Keith Wheeler, CEO for ZedX Inc. and chair of the International Union for Conservation of Nature Commission on Education and Communication, explains that the military has a vested interest in taking steps now that would mitigate expected future impacts of climate change. “As we have begun to look at and analyze the threat multiplication associated with drought, crop failure, severe storm impacts, energy supply disruptions and the like, coupled with poverty and dysfunctional governance in many nations in parts of the world where population growth is expanding, we can begin to see patterns where the risk of conflict exceeds our capacities to maintain peace and will impact our national interests,” said Wheeler.

Just as the U.S. is making climate change an increasingly important part of its national security strategy, Sherri Goodman, former deputy undersecretary of defense, hopes that its allies will do the same by addressing climate change in the NATO Strategic Concept, due to be released toward the end of this year. “NATO and its member nations can be an influential voice in addressing the impacts of climate change on the security of regions around the world,” said Goodman, now general counsel for CNA and executive director of the CNA military advisory board.

Hope for the Best, Plan for the Worst: Facing Critics

In the policy world, arguments against capping greenhouse-gas emissions and other strategies to mitigate climate change often cite the potential economic harm of implementing policies based on climate projections that are not 100 percent certain. That argument doesn’t sway Gordon Sullivan, former U.S. Army chief of staff and chairman of the CNA military advisory board, who said in CNA’s 2007 report: “People are saying they want to be convinced, perfectly. They want to know the climate science projections with 100 percent certainty. Well, we know a great deal, and even with that, there is still uncertainty. But the trend line is very clear.”

In contrast to Sullivan’s statement, a January working paper by the Center for a New American Security (CNAS), which examined how DoD considered the effects of climate change during the QDR process, suggests there are doubts about the science among some in the military community. According to the paper, CNAS researchers encountered “lingering skepticism” in “numerous meetings with and information from military and civilian defense professionals” about whether scientific evidence of human-caused climate change “is strong enough to warrant DoD attention – and whether those changes will truly constitute a threat to the nation’s security even if there is sufficient scientific evidence.”

Such doubts about climate science may also be sown by those advocacy groups, politicians and scientists who are vocal in their opposition to action on climate change. One of the more prominent examples is Senator James Inhofe (R-Okla.), a staunch opponent of cap-and-trade legislation and well known for calling global warming a “hoax.” Inhofe and others who are skeptical that Earth’s climate is warming or that human activities are the primary cause of warming often accuse the Intergovernmental Panel on Climate Change, a body established by the United Nations Environment Programme and the World Meteorological Organization that produces regular assessments of the latest climate change research, of overstating the threat of climate change and the certainty of climate projections. The latest IPCC report, its Fourth Assessment Report in 2007, assigns a 90-percent-or-greater chance that most of the observed global warming since the mid-20th century is due to human greenhouse-gas emissions. (Drafters of the QDR were instructed by Congress to base the review’s discussion of national security impacts from climate change on IPCC data and projections.)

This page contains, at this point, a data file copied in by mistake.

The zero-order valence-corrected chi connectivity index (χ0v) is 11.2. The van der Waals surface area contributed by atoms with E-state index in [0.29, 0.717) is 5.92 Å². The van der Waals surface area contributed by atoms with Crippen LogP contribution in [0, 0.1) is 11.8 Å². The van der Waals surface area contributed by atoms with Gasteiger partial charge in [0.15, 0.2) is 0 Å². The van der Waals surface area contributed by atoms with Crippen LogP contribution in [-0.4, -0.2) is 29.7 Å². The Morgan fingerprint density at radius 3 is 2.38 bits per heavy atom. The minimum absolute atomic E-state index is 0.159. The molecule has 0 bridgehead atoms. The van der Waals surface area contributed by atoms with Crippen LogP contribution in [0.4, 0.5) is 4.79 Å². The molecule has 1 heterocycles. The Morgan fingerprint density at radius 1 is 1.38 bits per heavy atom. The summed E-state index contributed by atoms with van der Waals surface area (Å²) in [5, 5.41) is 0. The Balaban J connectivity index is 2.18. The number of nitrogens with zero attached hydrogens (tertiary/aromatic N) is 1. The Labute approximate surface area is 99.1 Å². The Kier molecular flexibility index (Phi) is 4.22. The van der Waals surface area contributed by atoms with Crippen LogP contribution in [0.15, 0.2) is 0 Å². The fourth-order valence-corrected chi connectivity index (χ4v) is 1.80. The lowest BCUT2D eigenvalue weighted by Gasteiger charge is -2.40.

Adding fuel to such criticism was last year’s leaking of e-mails between top climate scientists showing, according to some climate ‘skeptics,’ that climate science is not as solid as the IPCC and other groups believe it to be, and a recent acknowledgement by the IPCC that there is not enough scientific evidence to support a claim in its 2007 report that the likelihood of the Himalayan glaciers disappearing by 2035 is “very high if the Earth keeps warming at the current rate.”

However, in a January statement admitting the error, the IPCC also said that the report’s conclusions that “climate change is expected to exacerbate current stresses on water resources from population growth” and that “widespread mass losses from glaciers and reductions in snow cover over recent decades are projected to accelerate throughout the 21st century” were “robust, appropriate, and entirely consistent with the underlying science and the broader IPCC assessment.”